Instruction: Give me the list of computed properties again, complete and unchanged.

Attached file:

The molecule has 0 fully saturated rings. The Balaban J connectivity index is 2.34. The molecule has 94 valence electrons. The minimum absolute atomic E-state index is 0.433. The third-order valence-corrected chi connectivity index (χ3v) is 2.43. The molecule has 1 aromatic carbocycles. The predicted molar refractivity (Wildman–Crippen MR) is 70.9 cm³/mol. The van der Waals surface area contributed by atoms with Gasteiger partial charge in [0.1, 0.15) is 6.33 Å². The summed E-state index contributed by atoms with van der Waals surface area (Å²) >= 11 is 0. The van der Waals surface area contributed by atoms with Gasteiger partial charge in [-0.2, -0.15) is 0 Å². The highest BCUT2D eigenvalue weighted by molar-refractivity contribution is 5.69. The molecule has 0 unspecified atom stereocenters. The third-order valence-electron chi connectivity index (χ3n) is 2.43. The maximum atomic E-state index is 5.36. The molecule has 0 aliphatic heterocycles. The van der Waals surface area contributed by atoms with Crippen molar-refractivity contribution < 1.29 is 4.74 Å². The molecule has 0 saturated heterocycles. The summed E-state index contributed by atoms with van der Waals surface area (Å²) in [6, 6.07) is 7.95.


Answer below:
The molecule has 0 fully saturated rings. The Balaban J connectivity index is 2.34. The molecule has 94 valence electrons. The minimum absolute atomic E-state index is 0.433. The third-order valence-corrected chi connectivity index (χ3v) is 2.43. The molecule has 1 aromatic carbocycles. The predicted molar refractivity (Wildman–Crippen MR) is 70.9 cm³/mol. The van der Waals surface area contributed by atoms with Gasteiger partial charge in [0.1, 0.15) is 6.33 Å². The summed E-state index contributed by atoms with van der Waals surface area (Å²) >= 11 is 0. The van der Waals surface area contributed by atoms with Gasteiger partial charge in [-0.2, -0.15) is 0 Å². The highest BCUT2D eigenvalue weighted by molar-refractivity contribution is 5.69. The molecule has 0 unspecified atom stereocenters. The third-order valence-electron chi connectivity index (χ3n) is 2.43. The maximum atomic E-state index is 5.36. The molecule has 0 aliphatic heterocycles. The van der Waals surface area contributed by atoms with Crippen molar-refractivity contribution < 1.29 is 4.74 Å². The molecule has 0 saturated heterocycles. The summed E-state index contributed by atoms with van der Waals surface area (Å²) in [6, 6.07) is 7.95.